The spring Slammaster's Council meeting came and went. I was pretty close to skipping it, due to a particularly nasty case of food poisoning. Over the course of three days, I lost five pounds the hard way. At the last minute I felt well enough to make the drive, and I'm glad that we did.
The Slammaster's Council is the main governing body of Poetry Slam, Inc, a non-profit that runs the National Poetry Slam, Individual World Poetry Slam, and Women of the World Poetry Slam. Anyone who runs a regular poetry slam and registers with the non-profit has a vote at the twice-yearly meetings. While the Executive Council performs day-to-day operations, the Slammasters Council creates the policies that our organization tries to operate by. Policies such as the rules of the tournaments, processes for vetting sponsors, qualifications required to compete in NPS, etc. Slammasters also elect EC members when vacancies open.
For the past few meetings, I have served as chair at the behest of the President, Scott Woods. I am honored to fill the role, though I must admit it occasionally feels more like a sentence than a gift.
You see, Slammasters are all A-type personalities. You kind of have to be to start a spoken word poetry show where there wasn't one before. These folks are strong, outspoken, highly opinionated, motivated individuals who are used to commanding the room. That's their job. It is not difficult getting them to agree, it is difficult getting them to stop arguing long enough to realize that they agree with each other.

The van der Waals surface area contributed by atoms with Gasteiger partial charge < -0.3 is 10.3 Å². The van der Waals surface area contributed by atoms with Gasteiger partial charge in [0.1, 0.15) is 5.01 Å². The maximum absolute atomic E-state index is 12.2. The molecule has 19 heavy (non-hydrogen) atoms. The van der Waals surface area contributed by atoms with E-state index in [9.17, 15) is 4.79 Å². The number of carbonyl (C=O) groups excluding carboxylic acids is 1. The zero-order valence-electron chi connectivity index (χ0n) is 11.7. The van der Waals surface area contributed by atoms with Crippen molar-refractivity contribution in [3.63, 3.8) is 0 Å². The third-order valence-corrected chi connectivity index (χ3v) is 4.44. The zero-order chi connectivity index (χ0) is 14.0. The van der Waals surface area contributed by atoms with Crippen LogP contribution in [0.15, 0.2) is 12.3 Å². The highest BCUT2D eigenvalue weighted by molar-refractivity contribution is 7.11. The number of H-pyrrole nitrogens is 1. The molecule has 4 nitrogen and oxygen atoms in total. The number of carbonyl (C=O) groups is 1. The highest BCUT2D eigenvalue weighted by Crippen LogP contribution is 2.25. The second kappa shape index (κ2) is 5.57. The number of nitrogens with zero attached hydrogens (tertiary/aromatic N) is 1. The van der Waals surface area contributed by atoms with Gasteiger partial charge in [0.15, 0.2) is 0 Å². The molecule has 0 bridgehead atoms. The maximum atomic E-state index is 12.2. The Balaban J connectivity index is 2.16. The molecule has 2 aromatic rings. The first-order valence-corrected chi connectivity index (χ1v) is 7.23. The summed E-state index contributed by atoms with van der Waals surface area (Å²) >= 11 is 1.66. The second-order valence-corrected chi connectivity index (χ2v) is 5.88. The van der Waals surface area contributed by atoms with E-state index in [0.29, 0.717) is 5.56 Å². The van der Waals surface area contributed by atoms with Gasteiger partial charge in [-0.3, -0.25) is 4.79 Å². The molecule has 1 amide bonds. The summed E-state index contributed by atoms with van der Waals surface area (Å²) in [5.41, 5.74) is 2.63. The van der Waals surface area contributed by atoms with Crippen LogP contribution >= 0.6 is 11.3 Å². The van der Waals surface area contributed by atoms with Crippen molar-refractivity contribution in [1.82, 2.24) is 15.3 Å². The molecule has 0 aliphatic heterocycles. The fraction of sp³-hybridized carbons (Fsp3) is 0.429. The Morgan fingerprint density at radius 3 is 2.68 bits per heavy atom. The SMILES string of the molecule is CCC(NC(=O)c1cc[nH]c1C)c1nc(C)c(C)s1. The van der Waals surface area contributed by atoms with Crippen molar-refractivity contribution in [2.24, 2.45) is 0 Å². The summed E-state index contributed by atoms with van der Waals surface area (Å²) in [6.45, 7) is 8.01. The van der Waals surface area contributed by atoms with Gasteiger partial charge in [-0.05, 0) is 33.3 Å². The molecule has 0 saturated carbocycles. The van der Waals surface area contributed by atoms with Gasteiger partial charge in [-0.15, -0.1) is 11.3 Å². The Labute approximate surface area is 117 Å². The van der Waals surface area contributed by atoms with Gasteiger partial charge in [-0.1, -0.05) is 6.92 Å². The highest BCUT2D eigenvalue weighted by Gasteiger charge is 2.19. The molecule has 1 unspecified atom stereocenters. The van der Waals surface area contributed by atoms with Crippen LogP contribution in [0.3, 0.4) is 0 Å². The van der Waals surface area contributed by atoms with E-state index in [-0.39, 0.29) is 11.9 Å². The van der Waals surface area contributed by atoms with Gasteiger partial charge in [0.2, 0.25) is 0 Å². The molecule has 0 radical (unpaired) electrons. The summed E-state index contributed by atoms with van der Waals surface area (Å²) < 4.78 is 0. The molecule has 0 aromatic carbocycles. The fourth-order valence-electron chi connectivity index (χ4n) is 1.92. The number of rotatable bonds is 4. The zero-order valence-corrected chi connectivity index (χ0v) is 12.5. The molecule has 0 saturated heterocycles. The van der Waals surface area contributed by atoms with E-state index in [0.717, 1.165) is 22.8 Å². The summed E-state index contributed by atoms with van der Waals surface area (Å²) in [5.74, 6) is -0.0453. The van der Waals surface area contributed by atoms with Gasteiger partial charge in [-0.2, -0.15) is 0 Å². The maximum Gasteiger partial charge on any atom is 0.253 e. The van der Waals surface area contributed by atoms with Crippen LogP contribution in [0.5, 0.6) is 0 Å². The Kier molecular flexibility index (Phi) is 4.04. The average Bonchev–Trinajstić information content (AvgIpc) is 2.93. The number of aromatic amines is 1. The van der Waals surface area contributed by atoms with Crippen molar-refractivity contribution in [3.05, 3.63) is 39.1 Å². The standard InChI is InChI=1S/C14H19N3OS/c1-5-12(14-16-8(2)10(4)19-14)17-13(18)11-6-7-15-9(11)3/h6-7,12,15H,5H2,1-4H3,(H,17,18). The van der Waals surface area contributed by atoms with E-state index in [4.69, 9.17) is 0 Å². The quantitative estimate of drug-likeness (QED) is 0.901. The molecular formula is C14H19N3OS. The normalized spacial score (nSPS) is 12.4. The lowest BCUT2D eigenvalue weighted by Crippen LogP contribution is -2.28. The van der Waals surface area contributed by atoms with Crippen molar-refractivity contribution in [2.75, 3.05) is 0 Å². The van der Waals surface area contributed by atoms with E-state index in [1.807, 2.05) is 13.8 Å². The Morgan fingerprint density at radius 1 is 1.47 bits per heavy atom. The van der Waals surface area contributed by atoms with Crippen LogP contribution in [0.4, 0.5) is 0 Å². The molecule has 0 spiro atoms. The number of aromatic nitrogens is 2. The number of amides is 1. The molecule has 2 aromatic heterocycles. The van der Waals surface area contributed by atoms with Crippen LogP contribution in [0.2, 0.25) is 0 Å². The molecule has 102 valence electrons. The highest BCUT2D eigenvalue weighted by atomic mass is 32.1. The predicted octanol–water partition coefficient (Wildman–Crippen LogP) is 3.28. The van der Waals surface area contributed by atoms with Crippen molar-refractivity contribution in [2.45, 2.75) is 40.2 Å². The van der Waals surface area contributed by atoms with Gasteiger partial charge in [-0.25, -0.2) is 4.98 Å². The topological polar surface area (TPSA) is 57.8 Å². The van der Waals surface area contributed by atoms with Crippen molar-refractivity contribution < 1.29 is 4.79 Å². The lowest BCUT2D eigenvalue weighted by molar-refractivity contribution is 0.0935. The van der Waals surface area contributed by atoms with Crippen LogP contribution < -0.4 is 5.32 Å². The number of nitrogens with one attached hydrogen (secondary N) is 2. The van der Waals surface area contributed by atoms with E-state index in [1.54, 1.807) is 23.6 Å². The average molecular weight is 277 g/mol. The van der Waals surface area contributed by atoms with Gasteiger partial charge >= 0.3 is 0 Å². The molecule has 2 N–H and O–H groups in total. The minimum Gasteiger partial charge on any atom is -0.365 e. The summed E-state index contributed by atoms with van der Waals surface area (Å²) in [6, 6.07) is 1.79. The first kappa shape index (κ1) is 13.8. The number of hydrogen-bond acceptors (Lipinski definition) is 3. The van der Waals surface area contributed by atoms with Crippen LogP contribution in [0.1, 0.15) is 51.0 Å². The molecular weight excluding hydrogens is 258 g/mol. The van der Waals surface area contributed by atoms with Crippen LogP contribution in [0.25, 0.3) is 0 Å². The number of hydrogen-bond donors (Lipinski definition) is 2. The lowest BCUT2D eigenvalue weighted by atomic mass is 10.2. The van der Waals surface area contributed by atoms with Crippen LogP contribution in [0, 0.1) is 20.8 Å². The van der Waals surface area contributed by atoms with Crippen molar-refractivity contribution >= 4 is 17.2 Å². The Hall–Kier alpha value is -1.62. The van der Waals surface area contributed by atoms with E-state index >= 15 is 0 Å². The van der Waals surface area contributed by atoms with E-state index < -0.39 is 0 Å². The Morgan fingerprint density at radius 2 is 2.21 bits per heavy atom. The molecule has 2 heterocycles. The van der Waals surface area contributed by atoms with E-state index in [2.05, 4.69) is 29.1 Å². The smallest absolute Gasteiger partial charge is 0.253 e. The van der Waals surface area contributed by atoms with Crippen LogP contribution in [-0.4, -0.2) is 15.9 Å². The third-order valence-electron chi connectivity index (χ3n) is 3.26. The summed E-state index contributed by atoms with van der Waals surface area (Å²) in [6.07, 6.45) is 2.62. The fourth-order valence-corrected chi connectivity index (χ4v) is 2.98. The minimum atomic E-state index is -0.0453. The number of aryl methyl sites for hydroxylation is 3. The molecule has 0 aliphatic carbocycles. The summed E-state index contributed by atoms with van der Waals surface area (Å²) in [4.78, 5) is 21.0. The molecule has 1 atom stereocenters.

Certainly there are conflicts of opinion, but since we adopted Robert's Rules of Order, they no longer dominate the meetings as they once did.
Before PSi existed there were Slammaster's meetings and Slam Family meetings. You can parts of one of them in Slam Nation. They were uncomfortable, long, and contentious. I started going to them after the turn of the century, when I started helping with the Ann Arbor Poetry Slam. The first one I attended was in Chicago, I think Marc Smith was running it. I remember it going pretty smoothly, but it was long, and more than a few people left pissed off. Back then there were four Michigan teams, and we were all pretty tight. I sat in the back with Tracy Smith from Kalamazoo wondering why there was so much drama.
There is still drama. Its part of Slam, and that's not going to change. As Slam continues to grow and evolve, we need to separate the drama from the business of putting on our events. If the last Slammaster's meeting was any indication, we are doing a pretty good job of that so far.